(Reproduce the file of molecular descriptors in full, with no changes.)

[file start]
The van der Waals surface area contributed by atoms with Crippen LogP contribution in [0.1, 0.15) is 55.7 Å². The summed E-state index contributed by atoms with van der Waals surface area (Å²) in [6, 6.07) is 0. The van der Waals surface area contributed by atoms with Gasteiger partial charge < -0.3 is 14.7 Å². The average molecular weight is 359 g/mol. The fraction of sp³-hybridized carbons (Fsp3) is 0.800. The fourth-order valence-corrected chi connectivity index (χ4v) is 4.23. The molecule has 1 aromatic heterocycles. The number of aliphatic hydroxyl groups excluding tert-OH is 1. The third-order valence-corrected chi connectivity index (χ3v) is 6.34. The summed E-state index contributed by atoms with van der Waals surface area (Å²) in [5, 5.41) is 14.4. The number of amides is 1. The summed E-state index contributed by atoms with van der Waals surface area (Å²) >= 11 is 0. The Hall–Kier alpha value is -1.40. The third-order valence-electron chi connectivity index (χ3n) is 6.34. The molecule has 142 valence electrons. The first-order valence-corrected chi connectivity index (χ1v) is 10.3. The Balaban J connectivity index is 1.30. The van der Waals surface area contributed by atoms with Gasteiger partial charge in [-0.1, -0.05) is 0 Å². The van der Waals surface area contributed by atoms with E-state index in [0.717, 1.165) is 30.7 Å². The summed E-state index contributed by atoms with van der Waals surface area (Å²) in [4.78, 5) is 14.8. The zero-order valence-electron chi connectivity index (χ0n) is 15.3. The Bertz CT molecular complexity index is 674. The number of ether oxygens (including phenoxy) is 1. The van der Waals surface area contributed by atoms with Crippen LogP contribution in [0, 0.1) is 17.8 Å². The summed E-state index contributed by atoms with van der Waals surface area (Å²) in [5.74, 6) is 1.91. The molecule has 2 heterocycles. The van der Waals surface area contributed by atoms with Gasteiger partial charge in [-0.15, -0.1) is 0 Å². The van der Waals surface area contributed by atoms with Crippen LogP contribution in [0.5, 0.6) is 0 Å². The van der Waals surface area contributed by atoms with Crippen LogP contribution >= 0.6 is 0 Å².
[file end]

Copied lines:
The van der Waals surface area contributed by atoms with Crippen LogP contribution in [0.1, 0.15) is 55.7 Å². The summed E-state index contributed by atoms with van der Waals surface area (Å²) in [6, 6.07) is 0. The van der Waals surface area contributed by atoms with Gasteiger partial charge < -0.3 is 14.7 Å². The average molecular weight is 359 g/mol. The fraction of sp³-hybridized carbons (Fsp3) is 0.800. The fourth-order valence-corrected chi connectivity index (χ4v) is 4.23. The molecule has 1 aromatic heterocycles. The number of aliphatic hydroxyl groups excluding tert-OH is 1. The third-order valence-corrected chi connectivity index (χ3v) is 6.34. The summed E-state index contributed by atoms with van der Waals surface area (Å²) in [5, 5.41) is 14.4. The number of amides is 1. The summed E-state index contributed by atoms with van der Waals surface area (Å²) >= 11 is 0. The Hall–Kier alpha value is -1.40. The third-order valence-electron chi connectivity index (χ3n) is 6.34. The molecule has 142 valence electrons. The first-order valence-corrected chi connectivity index (χ1v) is 10.3. The Balaban J connectivity index is 1.30. The van der Waals surface area contributed by atoms with Gasteiger partial charge in [-0.1, -0.05) is 0 Å². The van der Waals surface area contributed by atoms with E-state index in [0.717, 1.165) is 30.7 Å². The summed E-state index contributed by atoms with van der Waals surface area (Å²) in [4.78, 5) is 14.8. The zero-order valence-electron chi connectivity index (χ0n) is 15.3. The Bertz CT molecular complexity index is 674. The number of ether oxygens (including phenoxy) is 1. The van der Waals surface area contributed by atoms with Crippen LogP contribution in [0, 0.1) is 17.8 Å². The summed E-state index contributed by atoms with van der Waals surface area (Å²) in [5.74, 6) is 1.91. The molecule has 2 heterocycles. The van der Waals surface area contributed by atoms with Gasteiger partial charge in [-0.15, -0.1) is 0 Å². The van der Waals surface area contributed by atoms with Crippen LogP contribution in [0.5, 0.6) is 0 Å². The van der Waals surface area contributed by atoms with Crippen LogP contribution >= 0.6 is 0 Å².